16 January 2017

Why are Girls Bad Kissers? (or, Symbolism After the Fact)

I find there are two different ways that symbolism pops up within my stories. Either I plan it ahead of time and figuring everything out before I even write it, or it just shows up on its own and then I have to dissect these moments and maybe even flesh them out so that the symbolism actually makes sense. Funnily enough, it's usually the latter. For the most part, I don't plan out symbolism. It just happens. 

When I say "symbolism" I actually mean a few different things. It can be actual symbols--an object or something that occurs and represents something else. Or it can be other things. Moments that connect over the course of the story. A similar theme or idea popping up over and over again. Really just anything extra that makes you stop and go, "huh." It means more than what is just there on the surface. 

But anyway, I'm getting off track. You're probably wondering what the heck this has to do with girls being bad kissers. I realized that while there are only two teenage girl characters in UL (and only one of them gets real page time), they had something in common. Jordan just had to tell the reader what sloppy kissers they were. 

I honestly don't even know where that came from. And it's definitely not supposed to be some kind of "Oh, he's only gay because every girl he kisses is terrible at it!" thing. No no no no no. I'm definitely not in the position to be giving any wrong impressions in this book. So why the bad kissing? In the first chapter he mentions going on one date with this girl Kristen, who is--obviously--a bad kisser. Later on in the book he actually does start going at it with another girl, Madison--also a bad kisser (until he shows her what's what). 

So. What exactly was I supposed to do with this nonsense? Cut it? Only have one of them be a bad kisser? It just seemed like a weird thing to keep mentioning, and really wasn't all that necessary of a detail (especially for Kristen). 

I actually went in a different direction with my thought process. I thought about the main female character--Jordan's mom. It's pretty obvious throughout the book that she's a neglectful mother. I don't think she ever would have kissed her son, even when he was a baby. So what the heck does that have to do with my sloppy kissers??

Well, these are really the only three women mentioned in the book. I figured that maybe there was a way for some kind of symbolism to happen here (especially because I love things that come in threes for this book). The final scene with Jordan's mom has always been a big fight, although it's going to change a lot from the last draft and I still have to figure out what to do with it. But the basic idea is that she betrays Jordan in some way and he feels he can never forgive her. So I was thinking, what if in her desperation during this moment, to get his forgiveness and actually be a good mother, maybe she tries to kiss him--on the forehead, cheek, maybe even the hand--just something. And he still rejects her. I think it could be a powerful moment if done right.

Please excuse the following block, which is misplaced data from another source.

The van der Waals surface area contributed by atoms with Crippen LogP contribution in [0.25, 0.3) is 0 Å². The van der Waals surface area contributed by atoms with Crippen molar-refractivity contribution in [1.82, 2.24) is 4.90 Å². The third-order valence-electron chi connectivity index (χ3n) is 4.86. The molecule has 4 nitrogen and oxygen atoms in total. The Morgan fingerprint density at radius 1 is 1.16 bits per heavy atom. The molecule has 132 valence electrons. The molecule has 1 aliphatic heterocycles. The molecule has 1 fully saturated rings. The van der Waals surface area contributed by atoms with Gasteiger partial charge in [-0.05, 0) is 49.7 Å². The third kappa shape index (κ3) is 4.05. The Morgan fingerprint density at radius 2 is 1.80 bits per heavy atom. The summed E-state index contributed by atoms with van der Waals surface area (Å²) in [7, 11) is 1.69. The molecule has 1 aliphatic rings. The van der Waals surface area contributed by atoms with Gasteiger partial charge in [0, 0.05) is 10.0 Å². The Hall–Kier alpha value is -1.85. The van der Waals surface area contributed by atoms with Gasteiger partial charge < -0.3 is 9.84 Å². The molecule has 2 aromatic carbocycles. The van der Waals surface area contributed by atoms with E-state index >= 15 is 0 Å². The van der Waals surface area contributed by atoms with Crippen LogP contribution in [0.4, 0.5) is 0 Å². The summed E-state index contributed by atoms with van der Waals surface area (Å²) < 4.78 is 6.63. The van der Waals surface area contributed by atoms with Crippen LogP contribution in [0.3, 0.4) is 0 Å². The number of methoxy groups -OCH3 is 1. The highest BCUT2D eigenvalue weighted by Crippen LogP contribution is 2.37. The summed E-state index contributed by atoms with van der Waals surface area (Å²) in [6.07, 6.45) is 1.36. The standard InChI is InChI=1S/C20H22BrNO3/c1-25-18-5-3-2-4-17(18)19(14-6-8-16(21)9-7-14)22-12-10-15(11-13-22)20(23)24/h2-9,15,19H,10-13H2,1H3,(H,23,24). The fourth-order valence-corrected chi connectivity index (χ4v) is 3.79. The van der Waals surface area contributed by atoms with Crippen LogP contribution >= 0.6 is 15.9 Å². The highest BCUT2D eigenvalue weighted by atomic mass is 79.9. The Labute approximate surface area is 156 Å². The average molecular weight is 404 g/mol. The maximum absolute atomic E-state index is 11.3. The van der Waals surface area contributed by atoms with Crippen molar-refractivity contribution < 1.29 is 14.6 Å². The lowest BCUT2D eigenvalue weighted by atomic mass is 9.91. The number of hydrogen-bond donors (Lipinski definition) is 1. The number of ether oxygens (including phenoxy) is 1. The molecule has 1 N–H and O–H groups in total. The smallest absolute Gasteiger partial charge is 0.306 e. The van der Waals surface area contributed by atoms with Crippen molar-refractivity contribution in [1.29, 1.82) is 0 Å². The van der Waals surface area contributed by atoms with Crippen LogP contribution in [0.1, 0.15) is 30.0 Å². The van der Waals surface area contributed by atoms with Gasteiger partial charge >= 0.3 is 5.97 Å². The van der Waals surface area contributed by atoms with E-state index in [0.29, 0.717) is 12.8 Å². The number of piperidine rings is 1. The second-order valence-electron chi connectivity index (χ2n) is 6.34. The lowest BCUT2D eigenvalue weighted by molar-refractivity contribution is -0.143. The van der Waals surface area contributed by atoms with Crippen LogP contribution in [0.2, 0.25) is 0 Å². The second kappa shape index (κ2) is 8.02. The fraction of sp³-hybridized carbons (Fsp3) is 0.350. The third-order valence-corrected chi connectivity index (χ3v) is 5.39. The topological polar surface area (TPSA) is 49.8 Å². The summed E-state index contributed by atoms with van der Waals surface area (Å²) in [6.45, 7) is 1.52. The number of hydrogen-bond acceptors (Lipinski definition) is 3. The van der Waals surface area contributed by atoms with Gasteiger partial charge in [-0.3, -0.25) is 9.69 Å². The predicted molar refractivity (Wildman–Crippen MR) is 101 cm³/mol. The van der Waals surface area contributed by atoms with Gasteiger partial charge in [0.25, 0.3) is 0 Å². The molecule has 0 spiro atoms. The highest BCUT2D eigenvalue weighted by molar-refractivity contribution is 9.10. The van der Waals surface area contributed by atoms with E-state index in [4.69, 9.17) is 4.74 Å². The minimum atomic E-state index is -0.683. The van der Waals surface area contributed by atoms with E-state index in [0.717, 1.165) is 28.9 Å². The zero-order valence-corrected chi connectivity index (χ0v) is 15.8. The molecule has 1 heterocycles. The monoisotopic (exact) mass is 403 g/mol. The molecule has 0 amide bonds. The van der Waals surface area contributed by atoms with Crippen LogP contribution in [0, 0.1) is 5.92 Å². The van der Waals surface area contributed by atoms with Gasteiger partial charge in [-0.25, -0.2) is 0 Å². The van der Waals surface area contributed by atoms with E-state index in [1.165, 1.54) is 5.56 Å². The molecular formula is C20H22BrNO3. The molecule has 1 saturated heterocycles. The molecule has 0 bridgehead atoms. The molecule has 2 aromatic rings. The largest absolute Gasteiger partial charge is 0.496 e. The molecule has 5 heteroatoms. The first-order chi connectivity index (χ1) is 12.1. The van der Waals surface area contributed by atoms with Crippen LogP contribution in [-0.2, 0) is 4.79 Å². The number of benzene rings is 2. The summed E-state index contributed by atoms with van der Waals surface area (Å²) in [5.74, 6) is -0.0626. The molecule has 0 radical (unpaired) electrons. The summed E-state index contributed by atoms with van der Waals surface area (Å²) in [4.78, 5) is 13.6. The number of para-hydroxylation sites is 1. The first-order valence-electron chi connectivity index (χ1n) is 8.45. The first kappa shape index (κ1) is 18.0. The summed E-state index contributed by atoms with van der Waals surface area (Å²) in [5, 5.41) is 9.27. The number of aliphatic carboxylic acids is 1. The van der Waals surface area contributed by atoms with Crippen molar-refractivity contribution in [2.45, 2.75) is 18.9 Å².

So I'm definitely still figuring it out. But I think there's something there. I think the bad kissing girls can be more about building up to the moment with the mother rather than having anything to do with sexuality or that sort of intimacy. Hopefully it will be fun to figure out and not too much of a struggle!


  1. I'm sure most women would say men are the lousy kissers.
    You meant no symbolism, but someone else saw it. To some extent, you can't avoid it all together. People will see what they want to see.

  2. Ha! I like Alex's comment. ;)

    I like how you want to connect it to his mom. That would be a powerful moment and readers will certainly have an AHA moment.

  3. I agree with Chrys; I think it would be meaningful if you connected it to how he felt towards his mom.
    Your post made me think about my first kiss, which was with a very bad kisser. To this day, I shudder when I think about him.

  4. I agree with the other comments too - the mom thing will be very interesting to explore.

    If random scenes pop up while I'm writing, I always know it's a game-changer, I just have to wait for it to consolidate - usual while I'm drifting off to sleep.

  5. Maybe it's you making Jordan overly critical of woman because of his mother and they really aren't bad kissers. ;)

  6. I don't particularly find the mom angle very interesting. I'd be more tempted to show him as an inexperienced kid (guessing 17?) testing out lip contact and the effect. I can imagine a lot of introspection following one of these encounters. "I should have" "What if I'd" "She'll never go out with me again" That's just my take on it.

  7. I was thinking along the same lines as Patricia as I read this . . . don't know why, and then I read her comment. :) I think to play that angle, you could definitely have him remembering something about his mom in connection to those girls . . . and then the final scene, where she tries to kiss his forehead, or something super awkward.